- Heating Systems
- Air Conditioning
- Air Quality & Ducts
- Home Performance
- Plumbing & Water
- Mechanical Contracting
March 17, 2014
Everybody loves the sweet smells of air sprays, scented candles and plug-ins.
But that sweet smell could lead to bitter health issues.
According to the Natural Resources Defense Council (NRDC) study Hidden Hazards of Air Fresheners, 12 of 14 air fresheners they tested contained phthalates.
Phthalates (pronounced thal-ates) aren’t something you want floating in your air since they are linked to cancer and reproductive problems.
Here’s how it works: When you use air fresheners, phthalates are released into the air where you might inhale them or absorb them through your skin. Once phthalates get into your bloodstream, they can alter hormone levels and cause health problems.
The plugin or spray air fresheners from the study that had phthalates in them are:
Air Wick Scented Oil
Febreze NOTICEables Scented Oil
Glade Air Infusions
Glade PlugIn Scented Oil
Lysol Brand II Disinfectant
Oust Air Sanitizer Spray
Oust Fan Liquid Refills
Ozium Glycol-ized Air Sanitizer
Walgreens Air Freshener Spray (had the highest levels of phthalates by far)
Walgreens Scented Bouquet Air Freshener
The scariest part? You can’t find “phthalates” on any of these air fresheners’ ingredients. Thus why the word “hidden” was added to the study’s title.
So should you give up on all air fresheners?
No. Not all air fresheners are toxic. Especially nowadays. The NRDC study is from 2007. Since then many companies have worked hard to make their air fresheners less toxic.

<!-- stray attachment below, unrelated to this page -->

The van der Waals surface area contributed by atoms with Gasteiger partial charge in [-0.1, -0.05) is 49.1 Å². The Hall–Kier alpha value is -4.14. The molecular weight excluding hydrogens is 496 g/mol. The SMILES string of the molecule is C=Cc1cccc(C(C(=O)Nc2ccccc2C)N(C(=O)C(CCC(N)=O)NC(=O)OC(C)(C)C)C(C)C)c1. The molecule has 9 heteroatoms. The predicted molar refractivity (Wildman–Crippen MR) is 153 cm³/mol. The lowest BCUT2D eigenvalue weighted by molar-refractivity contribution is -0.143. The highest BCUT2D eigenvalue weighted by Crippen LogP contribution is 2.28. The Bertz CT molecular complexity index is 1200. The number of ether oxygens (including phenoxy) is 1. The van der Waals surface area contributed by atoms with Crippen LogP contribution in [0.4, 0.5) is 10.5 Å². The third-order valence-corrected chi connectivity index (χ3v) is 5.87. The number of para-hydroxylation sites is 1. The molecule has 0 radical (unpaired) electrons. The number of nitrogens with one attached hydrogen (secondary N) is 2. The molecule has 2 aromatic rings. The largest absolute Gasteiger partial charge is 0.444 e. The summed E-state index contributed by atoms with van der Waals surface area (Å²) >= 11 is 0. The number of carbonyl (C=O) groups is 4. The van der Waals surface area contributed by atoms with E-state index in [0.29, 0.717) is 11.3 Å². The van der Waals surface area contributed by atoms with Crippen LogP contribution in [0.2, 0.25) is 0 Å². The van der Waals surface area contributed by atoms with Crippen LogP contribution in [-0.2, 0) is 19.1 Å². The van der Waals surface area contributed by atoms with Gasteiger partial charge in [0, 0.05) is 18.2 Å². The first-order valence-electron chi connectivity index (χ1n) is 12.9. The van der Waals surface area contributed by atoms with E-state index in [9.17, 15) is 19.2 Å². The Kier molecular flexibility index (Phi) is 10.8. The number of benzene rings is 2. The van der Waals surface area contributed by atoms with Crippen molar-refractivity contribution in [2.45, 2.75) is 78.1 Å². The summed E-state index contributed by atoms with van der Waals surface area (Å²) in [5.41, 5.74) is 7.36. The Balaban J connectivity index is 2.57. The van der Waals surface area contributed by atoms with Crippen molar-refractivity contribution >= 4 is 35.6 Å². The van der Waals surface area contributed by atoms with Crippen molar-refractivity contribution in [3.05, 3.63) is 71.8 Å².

According to Consumer Reports, Gina Solomon, M.D., a senior scientist at the NRDC, “A few manufacturers changed their products after our 2007 report found phthalates in 12 of 14 air fresheners we tested.”
That’s nice, but how can you tell if air fresheners do or don’t have phthalates?
How to find air freshener health ratings
These websites rate air fresheners on how healthy, green and socially responsible they are:
Good Guide explains how it creates its ratings, if you’re curious.
Many of the low-scoring products on these websites have poor “ingredient disclosure.” In other words, does not actively say it’s free of phthalates. This is similar to how food manufacturers actually say their food is “trans-fat free.”
Active ways to clean your air
If you’re concerned about your home’s air quality (and you probably should be), there are better ways to improve it.
You can have the peace of mind protection of a central air purification system installed in your heating and cooling air ducts. An air purifier utilizes ultraviolet light to deodorize, disinfect, kill bacteria and micro-organisms, purify, freshen and improve the healthiness of the air you and your family breathe.
Here are a few of our articles about improving air quality:
If you have any questions about how to improve your home’s air, ask one of our experts for help.